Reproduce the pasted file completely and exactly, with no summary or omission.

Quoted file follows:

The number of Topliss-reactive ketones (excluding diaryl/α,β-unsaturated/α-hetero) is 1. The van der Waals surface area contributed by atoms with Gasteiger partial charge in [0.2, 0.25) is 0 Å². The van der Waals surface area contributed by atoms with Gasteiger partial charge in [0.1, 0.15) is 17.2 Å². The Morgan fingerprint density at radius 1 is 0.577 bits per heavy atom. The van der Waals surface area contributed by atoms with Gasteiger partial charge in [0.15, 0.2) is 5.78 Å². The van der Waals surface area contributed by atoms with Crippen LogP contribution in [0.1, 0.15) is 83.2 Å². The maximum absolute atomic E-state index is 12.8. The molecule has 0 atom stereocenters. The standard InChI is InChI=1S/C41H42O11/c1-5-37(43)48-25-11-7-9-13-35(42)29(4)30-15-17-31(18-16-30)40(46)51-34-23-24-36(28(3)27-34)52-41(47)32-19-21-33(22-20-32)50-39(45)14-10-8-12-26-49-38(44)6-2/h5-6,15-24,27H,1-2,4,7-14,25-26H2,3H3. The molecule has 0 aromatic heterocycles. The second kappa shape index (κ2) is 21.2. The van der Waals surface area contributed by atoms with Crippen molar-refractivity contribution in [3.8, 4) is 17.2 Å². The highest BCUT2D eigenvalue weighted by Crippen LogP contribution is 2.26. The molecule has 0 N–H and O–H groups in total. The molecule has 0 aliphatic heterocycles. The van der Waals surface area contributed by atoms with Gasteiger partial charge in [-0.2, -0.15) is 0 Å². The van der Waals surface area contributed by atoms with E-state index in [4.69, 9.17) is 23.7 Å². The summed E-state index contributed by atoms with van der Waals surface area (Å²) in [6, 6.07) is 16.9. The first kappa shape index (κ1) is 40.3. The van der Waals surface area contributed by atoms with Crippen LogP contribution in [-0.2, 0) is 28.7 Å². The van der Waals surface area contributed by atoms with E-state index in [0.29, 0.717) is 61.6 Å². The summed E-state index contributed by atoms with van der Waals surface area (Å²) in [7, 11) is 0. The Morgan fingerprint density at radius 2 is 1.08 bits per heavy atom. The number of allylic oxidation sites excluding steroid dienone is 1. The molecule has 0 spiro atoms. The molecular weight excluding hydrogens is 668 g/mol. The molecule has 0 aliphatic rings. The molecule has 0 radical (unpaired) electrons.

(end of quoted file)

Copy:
The number of Topliss-reactive ketones (excluding diaryl/α,β-unsaturated/α-hetero) is 1. The van der Waals surface area contributed by atoms with Gasteiger partial charge in [0.2, 0.25) is 0 Å². The van der Waals surface area contributed by atoms with Gasteiger partial charge in [0.1, 0.15) is 17.2 Å². The Morgan fingerprint density at radius 1 is 0.577 bits per heavy atom. The van der Waals surface area contributed by atoms with Gasteiger partial charge in [0.15, 0.2) is 5.78 Å². The van der Waals surface area contributed by atoms with Crippen LogP contribution in [0.1, 0.15) is 83.2 Å². The maximum absolute atomic E-state index is 12.8. The molecule has 0 atom stereocenters. The standard InChI is InChI=1S/C41H42O11/c1-5-37(43)48-25-11-7-9-13-35(42)29(4)30-15-17-31(18-16-30)40(46)51-34-23-24-36(28(3)27-34)52-41(47)32-19-21-33(22-20-32)50-39(45)14-10-8-12-26-49-38(44)6-2/h5-6,15-24,27H,1-2,4,7-14,25-26H2,3H3. The molecule has 0 aromatic heterocycles. The second kappa shape index (κ2) is 21.2. The van der Waals surface area contributed by atoms with Crippen molar-refractivity contribution in [3.8, 4) is 17.2 Å². The highest BCUT2D eigenvalue weighted by Crippen LogP contribution is 2.26. The molecule has 0 N–H and O–H groups in total. The molecule has 0 aliphatic heterocycles. The van der Waals surface area contributed by atoms with Gasteiger partial charge in [-0.2, -0.15) is 0 Å². The van der Waals surface area contributed by atoms with E-state index in [4.69, 9.17) is 23.7 Å². The summed E-state index contributed by atoms with van der Waals surface area (Å²) in [6, 6.07) is 16.9. The first kappa shape index (κ1) is 40.3. The van der Waals surface area contributed by atoms with Crippen LogP contribution in [-0.2, 0) is 28.7 Å². The van der Waals surface area contributed by atoms with E-state index in [0.29, 0.717) is 61.6 Å². The summed E-state index contributed by atoms with van der Waals surface area (Å²) in [7, 11) is 0. The Morgan fingerprint density at radius 2 is 1.08 bits per heavy atom. The number of allylic oxidation sites excluding steroid dienone is 1. The molecule has 0 spiro atoms. The molecular weight excluding hydrogens is 668 g/mol. The molecule has 0 aliphatic rings. The molecule has 0 radical (unpaired) electrons.